(Phys.org) -- In the natural world, it seems randomness is all around. Walk through a forest for example and it appears completely random, despite the fact that natural patterns emerge at almost every turn. In the human world, randomness is valued by all manner of people in a variety of circumstances, from testers of systems to ensure that weaknesses show up before products are sold to the public, to cryptologists, to those that run casinos where randomness ensures the house will win far more often than not. Unfortunately, guaranteeing true randomness is not something that comes easy. Take the lowly coin toss for example. A slight difference in weight on the “heads” side may cause the “tales” side to turn up a hundredth of a percentage point more often. Because of this, new work by a pair of physicists is catching the attention of people across a wide swath of interests.
Roger Colbeck and Renato Renner, as they describe in their paper published in Nature Physics, have figured out a way to virtually guarantee randomness in a constant stream of information. They say their technique can also transform a stream of not quite random data, to one that is truly random.
Their work is based on experiments done with quantum entanglement, whereby two particles appear to coexist in separate places. What happens to one, happens to the other at exactly the same time. Scientists don’t yet know how it happens, but they are now able to make it happen whenever they want. In looking at studies of quantum entanglement, Colbeck and Renner noted that physicists involved in the study tended to assume that the measurements used to study the phenomenon were originally random.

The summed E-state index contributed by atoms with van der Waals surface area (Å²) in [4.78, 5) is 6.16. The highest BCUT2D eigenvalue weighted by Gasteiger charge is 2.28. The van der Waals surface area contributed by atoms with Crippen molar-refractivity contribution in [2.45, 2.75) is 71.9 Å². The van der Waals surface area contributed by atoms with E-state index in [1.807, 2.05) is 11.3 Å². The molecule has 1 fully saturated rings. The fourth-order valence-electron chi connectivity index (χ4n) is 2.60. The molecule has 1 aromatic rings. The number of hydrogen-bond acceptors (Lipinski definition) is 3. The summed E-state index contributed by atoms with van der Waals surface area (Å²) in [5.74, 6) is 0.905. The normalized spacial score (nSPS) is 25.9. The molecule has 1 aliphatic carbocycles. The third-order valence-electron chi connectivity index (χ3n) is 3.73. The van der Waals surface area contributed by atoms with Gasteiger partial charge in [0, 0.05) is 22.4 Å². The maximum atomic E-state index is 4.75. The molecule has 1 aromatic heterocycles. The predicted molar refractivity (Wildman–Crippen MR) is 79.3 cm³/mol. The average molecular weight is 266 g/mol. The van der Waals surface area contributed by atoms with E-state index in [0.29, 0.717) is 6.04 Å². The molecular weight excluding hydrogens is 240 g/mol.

Because of this, the two calculated what would likely happen if a stream of data that was only partially random was correlated with other variables, thus ensuring that bits of information would not be random. If those bits of information were used to choose measurements on paired particles that were entangled that were caused to go down different paths the outcome would have to be independent of the other variables, which would mean true randomness had been achieved.
The two say that this process could be applied to real world data to create true random data streams that could be used in virtually any application that requires the use of truly random numbers.
Explore further: Toward practical quantum computers: Technique extends duration of fragile quantum states
More information: Free randomness can be amplified, Nature Physics (2012) doi:10.1038/nphys2300
Are there fundamentally random processes in nature? Theoretical predictions, confirmed experimentally, such as the violation of Bell inequalities, point to an affirmative answer. However, these results are based on the assumption that measurement settings can be chosen freely at random, so assume the existence of perfectly free random processes from the outset. Here we consider a scenario in which this assumption is weakened and show that partially free random bits can be amplified to make arbitrarily free ones. More precisely, given a source of random bits whose correlation with other variables is below a certain threshold, we propose a procedure for generating fresh random bits that are virtually uncorrelated with all other variables. We also conjecture that such procedures exist for any non-trivial threshold. Our result is based solely on the no-signalling principle, which is necessary for the existence of free randomness.